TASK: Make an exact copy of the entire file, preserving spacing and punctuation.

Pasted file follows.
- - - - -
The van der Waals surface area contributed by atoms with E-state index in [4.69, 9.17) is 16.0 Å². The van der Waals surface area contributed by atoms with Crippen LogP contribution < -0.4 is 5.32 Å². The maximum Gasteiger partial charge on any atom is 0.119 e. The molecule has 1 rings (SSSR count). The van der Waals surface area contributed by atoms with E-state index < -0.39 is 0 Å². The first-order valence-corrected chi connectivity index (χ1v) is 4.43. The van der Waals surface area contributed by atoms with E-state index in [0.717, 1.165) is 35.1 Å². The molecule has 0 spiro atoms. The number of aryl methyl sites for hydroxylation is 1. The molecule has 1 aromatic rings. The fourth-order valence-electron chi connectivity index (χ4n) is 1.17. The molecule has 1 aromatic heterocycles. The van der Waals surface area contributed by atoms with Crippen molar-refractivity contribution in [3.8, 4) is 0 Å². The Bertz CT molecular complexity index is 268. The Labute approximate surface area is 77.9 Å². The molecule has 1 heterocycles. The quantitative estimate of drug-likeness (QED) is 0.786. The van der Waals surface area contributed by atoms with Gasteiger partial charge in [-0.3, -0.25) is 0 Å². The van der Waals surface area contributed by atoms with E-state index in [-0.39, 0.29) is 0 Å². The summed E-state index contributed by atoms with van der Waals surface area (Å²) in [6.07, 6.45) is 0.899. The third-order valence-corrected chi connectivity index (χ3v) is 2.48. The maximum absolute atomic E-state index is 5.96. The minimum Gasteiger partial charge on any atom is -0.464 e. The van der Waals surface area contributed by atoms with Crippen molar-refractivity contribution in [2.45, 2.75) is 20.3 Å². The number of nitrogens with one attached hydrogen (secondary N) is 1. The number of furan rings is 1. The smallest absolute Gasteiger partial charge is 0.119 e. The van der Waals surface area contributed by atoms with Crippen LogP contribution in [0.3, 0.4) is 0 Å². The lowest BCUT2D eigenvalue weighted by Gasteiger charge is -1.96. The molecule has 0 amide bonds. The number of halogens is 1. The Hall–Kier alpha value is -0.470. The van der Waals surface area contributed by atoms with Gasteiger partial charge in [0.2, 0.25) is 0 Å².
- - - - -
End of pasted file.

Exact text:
The van der Waals surface area contributed by atoms with E-state index in [4.69, 9.17) is 16.0 Å². The van der Waals surface area contributed by atoms with Crippen LogP contribution < -0.4 is 5.32 Å². The maximum Gasteiger partial charge on any atom is 0.119 e. The molecule has 1 rings (SSSR count). The van der Waals surface area contributed by atoms with E-state index < -0.39 is 0 Å². The first-order valence-corrected chi connectivity index (χ1v) is 4.43. The van der Waals surface area contributed by atoms with E-state index in [0.717, 1.165) is 35.1 Å². The molecule has 0 spiro atoms. The number of aryl methyl sites for hydroxylation is 1. The molecule has 1 aromatic rings. The fourth-order valence-electron chi connectivity index (χ4n) is 1.17. The molecule has 1 aromatic heterocycles. The van der Waals surface area contributed by atoms with Crippen molar-refractivity contribution in [3.8, 4) is 0 Å². The Bertz CT molecular complexity index is 268. The Labute approximate surface area is 77.9 Å². The molecule has 1 heterocycles. The quantitative estimate of drug-likeness (QED) is 0.786. The van der Waals surface area contributed by atoms with Gasteiger partial charge in [-0.3, -0.25) is 0 Å². The van der Waals surface area contributed by atoms with E-state index in [-0.39, 0.29) is 0 Å². The summed E-state index contributed by atoms with van der Waals surface area (Å²) in [6.07, 6.45) is 0.899. The third-order valence-corrected chi connectivity index (χ3v) is 2.48. The maximum absolute atomic E-state index is 5.96. The minimum Gasteiger partial charge on any atom is -0.464 e. The van der Waals surface area contributed by atoms with Crippen molar-refractivity contribution in [2.45, 2.75) is 20.3 Å². The number of nitrogens with one attached hydrogen (secondary N) is 1. The number of furan rings is 1. The smallest absolute Gasteiger partial charge is 0.119 e. The van der Waals surface area contributed by atoms with Crippen LogP contribution in [0.3, 0.4) is 0 Å². The lowest BCUT2D eigenvalue weighted by Gasteiger charge is -1.96. The molecule has 0 amide bonds. The number of halogens is 1. The Hall–Kier alpha value is -0.470. The van der Waals surface area contributed by atoms with Gasteiger partial charge in [0.2, 0.25) is 0 Å².